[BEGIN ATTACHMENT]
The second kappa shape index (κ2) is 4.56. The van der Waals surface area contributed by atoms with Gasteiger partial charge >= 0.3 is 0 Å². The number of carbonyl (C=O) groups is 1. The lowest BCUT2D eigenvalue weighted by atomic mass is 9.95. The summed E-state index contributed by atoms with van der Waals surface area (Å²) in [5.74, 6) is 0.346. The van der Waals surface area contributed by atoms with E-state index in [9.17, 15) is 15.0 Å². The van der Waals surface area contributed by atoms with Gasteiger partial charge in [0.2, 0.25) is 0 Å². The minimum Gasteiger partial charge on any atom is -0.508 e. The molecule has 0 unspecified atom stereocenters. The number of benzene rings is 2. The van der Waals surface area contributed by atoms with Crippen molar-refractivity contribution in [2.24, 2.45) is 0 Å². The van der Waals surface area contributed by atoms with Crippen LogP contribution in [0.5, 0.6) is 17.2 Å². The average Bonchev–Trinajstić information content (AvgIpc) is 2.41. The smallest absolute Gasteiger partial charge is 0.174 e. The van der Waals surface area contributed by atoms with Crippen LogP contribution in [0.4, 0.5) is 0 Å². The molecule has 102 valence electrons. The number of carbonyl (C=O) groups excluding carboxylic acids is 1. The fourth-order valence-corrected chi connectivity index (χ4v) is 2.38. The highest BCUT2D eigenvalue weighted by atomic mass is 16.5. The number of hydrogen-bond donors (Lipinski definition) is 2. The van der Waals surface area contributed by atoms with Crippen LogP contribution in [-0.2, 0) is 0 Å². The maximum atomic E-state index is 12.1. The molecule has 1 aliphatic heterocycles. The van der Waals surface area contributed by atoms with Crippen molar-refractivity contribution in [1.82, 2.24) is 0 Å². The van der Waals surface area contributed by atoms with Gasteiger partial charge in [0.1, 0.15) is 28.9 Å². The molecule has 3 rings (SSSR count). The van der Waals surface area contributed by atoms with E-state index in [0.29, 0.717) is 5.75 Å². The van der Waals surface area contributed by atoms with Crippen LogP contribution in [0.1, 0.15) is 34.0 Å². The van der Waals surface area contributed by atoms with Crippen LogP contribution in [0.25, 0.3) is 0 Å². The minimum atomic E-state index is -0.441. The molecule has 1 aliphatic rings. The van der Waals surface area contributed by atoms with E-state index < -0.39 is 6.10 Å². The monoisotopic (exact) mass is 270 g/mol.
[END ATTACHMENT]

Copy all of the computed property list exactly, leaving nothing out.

The second kappa shape index (κ2) is 4.56. The van der Waals surface area contributed by atoms with Gasteiger partial charge >= 0.3 is 0 Å². The number of carbonyl (C=O) groups is 1. The lowest BCUT2D eigenvalue weighted by atomic mass is 9.95. The summed E-state index contributed by atoms with van der Waals surface area (Å²) in [5.74, 6) is 0.346. The van der Waals surface area contributed by atoms with E-state index in [9.17, 15) is 15.0 Å². The van der Waals surface area contributed by atoms with Gasteiger partial charge in [0.2, 0.25) is 0 Å². The minimum Gasteiger partial charge on any atom is -0.508 e. The molecule has 0 unspecified atom stereocenters. The number of benzene rings is 2. The van der Waals surface area contributed by atoms with Crippen molar-refractivity contribution in [2.24, 2.45) is 0 Å². The van der Waals surface area contributed by atoms with Crippen LogP contribution in [0.5, 0.6) is 17.2 Å². The average Bonchev–Trinajstić information content (AvgIpc) is 2.41. The smallest absolute Gasteiger partial charge is 0.174 e. The van der Waals surface area contributed by atoms with Crippen LogP contribution in [0.4, 0.5) is 0 Å². The molecule has 102 valence electrons. The number of carbonyl (C=O) groups excluding carboxylic acids is 1. The fourth-order valence-corrected chi connectivity index (χ4v) is 2.38. The highest BCUT2D eigenvalue weighted by atomic mass is 16.5. The number of hydrogen-bond donors (Lipinski definition) is 2. The van der Waals surface area contributed by atoms with Crippen LogP contribution in [-0.2, 0) is 0 Å². The maximum atomic E-state index is 12.1. The molecule has 1 aliphatic heterocycles. The van der Waals surface area contributed by atoms with Crippen molar-refractivity contribution in [1.82, 2.24) is 0 Å². The van der Waals surface area contributed by atoms with Gasteiger partial charge in [0.1, 0.15) is 28.9 Å². The molecule has 3 rings (SSSR count). The van der Waals surface area contributed by atoms with E-state index in [0.29, 0.717) is 5.75 Å². The van der Waals surface area contributed by atoms with Crippen LogP contribution in [0.1, 0.15) is 34.0 Å². The van der Waals surface area contributed by atoms with Crippen LogP contribution in [0.25, 0.3) is 0 Å². The minimum atomic E-state index is -0.441. The molecule has 1 aliphatic rings. The van der Waals surface area contributed by atoms with E-state index < -0.39 is 6.10 Å². The monoisotopic (exact) mass is 270 g/mol.